I guess my prescription, really, is to move back to more of a negotiating kind of a settlement. Return to WTO and what it really was meant to be. Something where you have somebody make a decision but have it not be binding.
The US is using financial and legal instruments developed during the Cold War like its extradition treaties (with Canada and Europe), and Section 301. Here is a very good recent article about enforcement commitment that China will make.‘Painful’ enforcement ahead for China if trade war deal is reached with US insisting on unilateral terms
NOTE: It is very difficult to talk about US-China trade war without a basic knowledge of global economic history since 1914. What a lot of people do is politicize or subordinate the economic history to the political. Some commentators think US power was just handed to them after the Second World War, when the US was the only industrialized economy left standing. The dominant position of the US was temporary and in reality its like having 10 tonnes of Gold sitting in your house, it doesn't automatically translate to influence. The US from 1945-1989 was slowly and gradually build her influence in the non-Communist world. For example, US influence in Canada in the 1960s wasn't as strong as it is now. Only 50% of Canadian exports went to the US in 1960s vs 80% at the present moment.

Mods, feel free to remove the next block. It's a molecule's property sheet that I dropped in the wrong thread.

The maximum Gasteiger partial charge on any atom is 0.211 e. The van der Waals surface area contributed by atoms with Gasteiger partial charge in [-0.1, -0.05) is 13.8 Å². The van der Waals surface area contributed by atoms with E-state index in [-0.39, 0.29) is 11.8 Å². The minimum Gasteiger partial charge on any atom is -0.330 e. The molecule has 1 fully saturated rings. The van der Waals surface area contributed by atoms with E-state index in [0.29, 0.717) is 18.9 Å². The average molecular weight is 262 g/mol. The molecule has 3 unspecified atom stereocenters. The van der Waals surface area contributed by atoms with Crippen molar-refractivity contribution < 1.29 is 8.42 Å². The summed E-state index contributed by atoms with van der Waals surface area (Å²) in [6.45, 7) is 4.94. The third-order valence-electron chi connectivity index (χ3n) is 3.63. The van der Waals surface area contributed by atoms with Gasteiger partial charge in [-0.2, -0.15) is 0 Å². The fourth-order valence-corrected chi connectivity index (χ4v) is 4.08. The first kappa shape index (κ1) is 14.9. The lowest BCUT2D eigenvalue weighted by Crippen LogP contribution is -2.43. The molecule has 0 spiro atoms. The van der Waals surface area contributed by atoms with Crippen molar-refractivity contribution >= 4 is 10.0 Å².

BASIS OF THE US TRADE DISCUSSION WITH CHINA

According to preliminary agreement between China and the US based on unnamed sources in the Wall Street Journal article US, China close in on Trade Deal. In this article it divides the deal in two sections. The first aspects have largely to do with deficits and is political.